Just five short years after the organization of the Town of Northfield in 1789, the pioneer settlers decided that after clearing the land and raising food for their family's needs, education of their children was of utmost importance. In 1794, the two founders of the town, Simon and Israel Stone gave three acres of land for a cemetery to be established and for a log schoolhouse to be built on a hill, one mile south of the present village. This was the first, and for many years the only, school house in all of Northfield and was known then, and now, as District #1. This was not a free school. It was built by subscription, with the settlers taking as many shares as they had children in school. The tuition was $1.00 per child per semester – a hefty sum in those days.
Students came from miles away to attend; it was very important to parents that their children get an education. But it was unsafe to walk long distances through woods and trees where wolves and bears were prevalent. Young children were often boarded with families who lived closer to the school or who had older children to accompany the youngsters whose homes were too far away and too dangerous a walk. Even Mr. John Barrows, the first schoolmaster, boarded with families whose homes were nearby the schoolhouse and that board was considered as part of his salary, which was a whopping $12.00 per month – a sum that was considered extravagant by the settlers.
The original log building was razed in 1806 and replaced by a frame building; that frame building was razed in 1826 when the present brick building was constructed.
According to the 1787 curriculum guide in New York State, two general programs could be offered. One was the classical which included the study of Greek, Latin, geography, history, and later mathematics and science. The second program offered English, French, writing, reading, arithmetic, bookkeeping, and elocution. Probably the latter would have been the course of study in District #1 and 2.
In 1804 a second schoolhouse was built, District #2; also by subscription. This building was not a log structure, but a frame one. Two Pittsfordite businessmen, Mr. Billinghurst and Mr. Agate, were active in this endeavor and the structure was built on what was then Armstrong Hill – now Pittsford Mendon Road. Besides being used as a schoolhouse, it was also to be a meetinghouse. The ceiling was arched to make it better for public meetings even though that added to the cost. Mr. Ball, from Bloomfield, was the teacher. The original building was demolished in 1860 and the present structure at #625 was built with monies from subscribing families. Much changed, it is now a private dwelling.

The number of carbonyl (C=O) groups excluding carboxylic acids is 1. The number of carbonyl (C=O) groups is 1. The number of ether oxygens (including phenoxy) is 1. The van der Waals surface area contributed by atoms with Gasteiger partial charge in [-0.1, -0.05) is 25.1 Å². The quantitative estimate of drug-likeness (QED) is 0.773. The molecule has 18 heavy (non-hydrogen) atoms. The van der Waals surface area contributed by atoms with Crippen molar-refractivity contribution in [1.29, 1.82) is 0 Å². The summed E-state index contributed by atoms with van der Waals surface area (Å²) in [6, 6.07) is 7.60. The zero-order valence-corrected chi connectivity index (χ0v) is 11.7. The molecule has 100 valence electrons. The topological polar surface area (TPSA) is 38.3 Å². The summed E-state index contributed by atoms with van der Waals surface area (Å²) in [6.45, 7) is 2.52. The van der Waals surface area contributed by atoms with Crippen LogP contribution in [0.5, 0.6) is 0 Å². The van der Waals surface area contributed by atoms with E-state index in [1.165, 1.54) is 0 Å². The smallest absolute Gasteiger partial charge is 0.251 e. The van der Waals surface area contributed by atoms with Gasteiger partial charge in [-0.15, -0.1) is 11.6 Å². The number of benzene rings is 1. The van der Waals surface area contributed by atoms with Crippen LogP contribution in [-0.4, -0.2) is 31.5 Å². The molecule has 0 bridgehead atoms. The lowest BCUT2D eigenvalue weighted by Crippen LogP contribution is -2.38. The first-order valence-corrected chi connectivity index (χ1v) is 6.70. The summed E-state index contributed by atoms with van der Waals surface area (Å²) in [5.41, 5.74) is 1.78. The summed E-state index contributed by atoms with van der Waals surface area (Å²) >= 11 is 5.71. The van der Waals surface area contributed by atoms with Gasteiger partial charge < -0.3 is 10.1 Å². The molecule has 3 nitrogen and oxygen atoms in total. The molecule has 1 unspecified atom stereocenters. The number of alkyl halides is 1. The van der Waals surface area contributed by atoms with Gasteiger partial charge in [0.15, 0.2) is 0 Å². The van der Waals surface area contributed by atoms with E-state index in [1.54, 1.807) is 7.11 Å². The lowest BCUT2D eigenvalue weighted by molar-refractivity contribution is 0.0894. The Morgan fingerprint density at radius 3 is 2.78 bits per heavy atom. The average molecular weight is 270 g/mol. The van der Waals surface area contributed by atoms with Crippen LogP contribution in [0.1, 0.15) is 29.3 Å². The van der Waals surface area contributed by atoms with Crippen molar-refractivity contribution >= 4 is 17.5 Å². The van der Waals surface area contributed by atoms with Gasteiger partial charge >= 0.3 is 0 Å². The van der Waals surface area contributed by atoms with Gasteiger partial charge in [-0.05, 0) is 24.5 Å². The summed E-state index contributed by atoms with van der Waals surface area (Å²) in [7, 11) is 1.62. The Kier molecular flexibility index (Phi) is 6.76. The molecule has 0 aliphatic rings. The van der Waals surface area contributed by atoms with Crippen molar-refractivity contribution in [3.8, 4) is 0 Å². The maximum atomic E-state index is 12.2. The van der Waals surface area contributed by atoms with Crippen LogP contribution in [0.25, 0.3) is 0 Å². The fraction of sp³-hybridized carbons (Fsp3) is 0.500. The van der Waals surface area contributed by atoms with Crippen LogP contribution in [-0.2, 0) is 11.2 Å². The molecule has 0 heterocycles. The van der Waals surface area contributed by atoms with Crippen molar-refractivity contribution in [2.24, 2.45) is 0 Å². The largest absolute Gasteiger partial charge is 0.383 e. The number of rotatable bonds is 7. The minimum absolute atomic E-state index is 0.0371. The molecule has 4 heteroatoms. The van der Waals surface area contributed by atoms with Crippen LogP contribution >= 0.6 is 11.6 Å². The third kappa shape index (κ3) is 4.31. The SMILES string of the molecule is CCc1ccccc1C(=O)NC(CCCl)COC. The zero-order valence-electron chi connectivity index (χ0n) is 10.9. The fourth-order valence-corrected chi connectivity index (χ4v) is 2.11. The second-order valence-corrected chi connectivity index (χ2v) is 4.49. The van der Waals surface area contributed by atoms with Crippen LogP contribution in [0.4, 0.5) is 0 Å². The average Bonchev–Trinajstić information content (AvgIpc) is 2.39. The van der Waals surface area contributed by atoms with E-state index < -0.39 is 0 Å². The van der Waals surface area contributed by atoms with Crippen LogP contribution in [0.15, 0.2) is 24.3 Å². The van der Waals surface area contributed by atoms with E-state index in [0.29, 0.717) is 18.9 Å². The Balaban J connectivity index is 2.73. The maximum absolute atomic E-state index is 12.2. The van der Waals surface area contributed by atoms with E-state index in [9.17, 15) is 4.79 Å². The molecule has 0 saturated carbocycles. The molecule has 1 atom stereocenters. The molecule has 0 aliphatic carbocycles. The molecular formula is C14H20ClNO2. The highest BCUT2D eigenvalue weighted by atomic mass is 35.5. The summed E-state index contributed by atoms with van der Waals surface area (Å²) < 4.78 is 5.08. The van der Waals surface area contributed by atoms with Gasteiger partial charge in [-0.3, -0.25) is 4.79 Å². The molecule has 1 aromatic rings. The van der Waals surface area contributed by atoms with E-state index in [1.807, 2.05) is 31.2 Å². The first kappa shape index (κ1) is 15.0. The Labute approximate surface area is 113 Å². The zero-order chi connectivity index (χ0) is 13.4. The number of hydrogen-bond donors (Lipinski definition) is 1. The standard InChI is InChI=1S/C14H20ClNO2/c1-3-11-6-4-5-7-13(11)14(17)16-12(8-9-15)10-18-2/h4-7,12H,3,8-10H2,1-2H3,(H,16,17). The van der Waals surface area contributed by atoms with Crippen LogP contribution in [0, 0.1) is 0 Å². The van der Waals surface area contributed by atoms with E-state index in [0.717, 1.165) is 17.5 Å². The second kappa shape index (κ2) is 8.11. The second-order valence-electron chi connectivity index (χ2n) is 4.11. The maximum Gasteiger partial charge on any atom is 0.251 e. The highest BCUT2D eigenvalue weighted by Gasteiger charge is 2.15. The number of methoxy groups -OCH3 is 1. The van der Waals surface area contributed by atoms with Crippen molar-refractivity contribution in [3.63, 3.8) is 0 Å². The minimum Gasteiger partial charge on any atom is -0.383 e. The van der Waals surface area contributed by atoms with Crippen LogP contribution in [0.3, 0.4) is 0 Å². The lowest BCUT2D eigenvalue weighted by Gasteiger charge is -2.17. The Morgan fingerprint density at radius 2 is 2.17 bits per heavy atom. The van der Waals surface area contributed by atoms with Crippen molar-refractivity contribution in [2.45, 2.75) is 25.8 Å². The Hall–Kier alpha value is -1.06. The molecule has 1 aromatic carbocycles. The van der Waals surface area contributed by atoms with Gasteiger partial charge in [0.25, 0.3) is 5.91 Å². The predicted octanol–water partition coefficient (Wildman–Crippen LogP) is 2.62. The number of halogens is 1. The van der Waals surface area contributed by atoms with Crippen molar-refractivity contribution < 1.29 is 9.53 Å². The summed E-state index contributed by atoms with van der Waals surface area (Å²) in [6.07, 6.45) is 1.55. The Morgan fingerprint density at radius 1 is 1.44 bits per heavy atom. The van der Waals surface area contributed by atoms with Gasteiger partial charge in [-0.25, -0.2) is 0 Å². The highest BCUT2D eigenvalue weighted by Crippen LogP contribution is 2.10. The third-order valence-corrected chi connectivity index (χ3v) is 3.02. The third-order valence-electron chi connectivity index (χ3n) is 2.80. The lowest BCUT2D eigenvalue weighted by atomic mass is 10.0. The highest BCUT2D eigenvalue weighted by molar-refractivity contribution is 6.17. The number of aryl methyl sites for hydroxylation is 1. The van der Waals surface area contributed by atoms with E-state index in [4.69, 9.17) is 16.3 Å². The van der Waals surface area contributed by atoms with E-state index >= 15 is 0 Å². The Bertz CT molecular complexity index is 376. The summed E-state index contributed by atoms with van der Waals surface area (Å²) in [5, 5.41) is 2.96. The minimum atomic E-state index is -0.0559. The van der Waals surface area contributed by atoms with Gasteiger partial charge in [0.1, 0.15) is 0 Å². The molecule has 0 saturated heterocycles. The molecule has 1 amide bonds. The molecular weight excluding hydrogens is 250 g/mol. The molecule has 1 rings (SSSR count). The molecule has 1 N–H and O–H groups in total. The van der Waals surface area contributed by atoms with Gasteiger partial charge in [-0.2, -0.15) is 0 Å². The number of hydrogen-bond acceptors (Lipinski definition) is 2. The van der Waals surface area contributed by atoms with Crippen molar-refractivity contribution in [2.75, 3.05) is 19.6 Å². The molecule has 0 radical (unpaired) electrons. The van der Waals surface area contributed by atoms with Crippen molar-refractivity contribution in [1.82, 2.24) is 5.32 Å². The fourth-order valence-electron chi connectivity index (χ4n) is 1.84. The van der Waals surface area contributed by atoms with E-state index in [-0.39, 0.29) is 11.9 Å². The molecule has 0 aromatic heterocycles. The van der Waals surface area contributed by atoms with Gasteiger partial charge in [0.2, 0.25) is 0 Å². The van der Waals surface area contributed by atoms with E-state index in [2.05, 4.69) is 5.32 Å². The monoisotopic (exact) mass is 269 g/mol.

There are Pittsfordites, now adults, who attended school there until the centralization of the district in 1946, when all of the outlying districts were closed and all school children were absorbed into one school on Lincoln Avenue now the Spiegel Community Center.
In all there were thirteen District schoolhouses before the west woods of Pittsford were annexed and established as the separate town of Henrietta. At that time, the Districts were renumbered and nine schoolhouses and districts remained in what is now Pittsford. Many of them were built of brick and resembled each other. Some of those remain while others have been destroyed either by housing developments or just because they were too deteriorated to restore.
District #3 was and is located at the corner of East Street and Thornell Road. The land for this school was granted by John Gardner and his wife to the Trustees of District #3. The small brick building of Greek revival style was built in 1845. It is a one story, center entrance building with gable end facing East Street. The entrance has a four pane transom over the door.
This District was sometimes called "Johnny Cake School" because of the old name of the area. That label was attached, some sources say, because so much corn was raised on the farms in that area and the farmers wives used much of it for Johnny Cake. It was also reported that those generous farm ladies gave much of that delicacy to workers on the Erie Canal.
School #3 was closed in 1946 when centralization came to Pittsford and the building was sold at auction to William Patterson who converted it into a single family home. The coal bin was made into a kitchen and the one toilet room was converted into a full bath. It continues to be a residence and still resembles its original usage.
District #4 was located on Clover Street about where Hastings Circle cul-de-sac runs off Clover near Lock 32. This land was deeded by Daniel Kingsley and his wife for use specifically as a schoolhouse. Kingsley owned property on each side of Clover Street from about French Road south to the canal.
This building was frame and had a basement that housed the coal furnace. The basement had a door to the outside. There was one front entrance that was used by both boys and girls and opened into a wide hallway that held coats, lunch pails, and boots in the wintertime. A former student reported that the playground had swings and the very best slide in the town.
Classes from first grade to sixth were taught in this District, as were most of the others in town. There was an area for a library near the wide hallway and in close proximity to the entrance to the basement. Older students were asked to tend the coal furnace – either by adding fuel or by "shaking" it. A Mr. Dehmler, who lived nearby, was the custodian during the years of late 1930's until the closing of the District.
Of course students walked to school and some came from as far away as Long Meadow, French Road, and all the way to the Brighton line on Clover Street and up to Stone Road. A 4-H program was offered one day a week after school, taught by a volunteer mother of one of the students.
District #5 is also located on Clover Street. It is #3107 Clover Street about 100 yards north of Calkins Road; "just south of the bend in the road." It is a frame building, much changed from its original use. It has been converted into a single family home and has a prominent chimney on the front, large windows, and a garage. All of this remodeling was done in 1945 when it was no longer needed as a school. The woodshed was made into the kitchen and a wing was added to the rear. This building today is a very charming cape cod looking home.